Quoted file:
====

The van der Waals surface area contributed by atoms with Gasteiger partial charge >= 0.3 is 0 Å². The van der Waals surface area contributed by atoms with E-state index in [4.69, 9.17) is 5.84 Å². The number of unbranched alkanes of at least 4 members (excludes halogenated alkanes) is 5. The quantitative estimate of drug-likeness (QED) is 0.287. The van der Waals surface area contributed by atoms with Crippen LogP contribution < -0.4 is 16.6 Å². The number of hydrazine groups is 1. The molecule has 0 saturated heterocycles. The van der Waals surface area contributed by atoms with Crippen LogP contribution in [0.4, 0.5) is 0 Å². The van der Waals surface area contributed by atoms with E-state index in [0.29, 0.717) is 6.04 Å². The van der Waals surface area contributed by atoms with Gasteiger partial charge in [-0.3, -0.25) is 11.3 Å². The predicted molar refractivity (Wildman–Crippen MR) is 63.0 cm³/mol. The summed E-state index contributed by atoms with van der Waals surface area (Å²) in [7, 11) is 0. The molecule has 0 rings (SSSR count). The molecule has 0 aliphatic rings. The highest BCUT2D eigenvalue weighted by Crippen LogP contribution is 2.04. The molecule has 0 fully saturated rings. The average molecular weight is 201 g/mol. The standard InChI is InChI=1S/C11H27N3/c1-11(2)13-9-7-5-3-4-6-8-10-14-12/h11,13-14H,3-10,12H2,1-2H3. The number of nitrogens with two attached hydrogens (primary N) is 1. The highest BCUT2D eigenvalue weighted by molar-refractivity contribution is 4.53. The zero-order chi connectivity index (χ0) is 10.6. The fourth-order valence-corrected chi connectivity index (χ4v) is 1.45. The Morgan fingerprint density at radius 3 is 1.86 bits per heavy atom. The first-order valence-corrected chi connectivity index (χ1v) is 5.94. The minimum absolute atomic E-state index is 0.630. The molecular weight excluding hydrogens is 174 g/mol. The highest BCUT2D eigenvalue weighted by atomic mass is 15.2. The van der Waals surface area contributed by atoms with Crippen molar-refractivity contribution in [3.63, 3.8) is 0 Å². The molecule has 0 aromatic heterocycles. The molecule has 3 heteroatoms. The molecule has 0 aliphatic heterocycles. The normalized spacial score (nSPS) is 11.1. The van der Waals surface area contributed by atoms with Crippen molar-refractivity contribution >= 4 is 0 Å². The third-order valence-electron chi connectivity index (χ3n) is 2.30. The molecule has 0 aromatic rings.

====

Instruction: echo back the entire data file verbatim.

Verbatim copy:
The van der Waals surface area contributed by atoms with Gasteiger partial charge >= 0.3 is 0 Å². The van der Waals surface area contributed by atoms with E-state index in [4.69, 9.17) is 5.84 Å². The number of unbranched alkanes of at least 4 members (excludes halogenated alkanes) is 5. The quantitative estimate of drug-likeness (QED) is 0.287. The van der Waals surface area contributed by atoms with Crippen LogP contribution < -0.4 is 16.6 Å². The number of hydrazine groups is 1. The molecule has 0 saturated heterocycles. The van der Waals surface area contributed by atoms with Crippen LogP contribution in [0.4, 0.5) is 0 Å². The van der Waals surface area contributed by atoms with E-state index in [0.29, 0.717) is 6.04 Å². The van der Waals surface area contributed by atoms with Gasteiger partial charge in [-0.3, -0.25) is 11.3 Å². The predicted molar refractivity (Wildman–Crippen MR) is 63.0 cm³/mol. The summed E-state index contributed by atoms with van der Waals surface area (Å²) in [7, 11) is 0. The molecule has 0 rings (SSSR count). The molecule has 0 aliphatic rings. The highest BCUT2D eigenvalue weighted by Crippen LogP contribution is 2.04. The molecule has 0 fully saturated rings. The average molecular weight is 201 g/mol. The standard InChI is InChI=1S/C11H27N3/c1-11(2)13-9-7-5-3-4-6-8-10-14-12/h11,13-14H,3-10,12H2,1-2H3. The number of nitrogens with two attached hydrogens (primary N) is 1. The highest BCUT2D eigenvalue weighted by molar-refractivity contribution is 4.53. The zero-order chi connectivity index (χ0) is 10.6. The fourth-order valence-corrected chi connectivity index (χ4v) is 1.45. The Morgan fingerprint density at radius 3 is 1.86 bits per heavy atom. The first-order valence-corrected chi connectivity index (χ1v) is 5.94. The minimum absolute atomic E-state index is 0.630. The molecular weight excluding hydrogens is 174 g/mol. The highest BCUT2D eigenvalue weighted by atomic mass is 15.2. The van der Waals surface area contributed by atoms with Crippen molar-refractivity contribution in [3.63, 3.8) is 0 Å². The molecule has 0 aromatic heterocycles. The molecule has 3 heteroatoms. The molecule has 0 aliphatic heterocycles. The normalized spacial score (nSPS) is 11.1. The van der Waals surface area contributed by atoms with Crippen molar-refractivity contribution >= 4 is 0 Å². The third-order valence-electron chi connectivity index (χ3n) is 2.30. The molecule has 0 aromatic rings.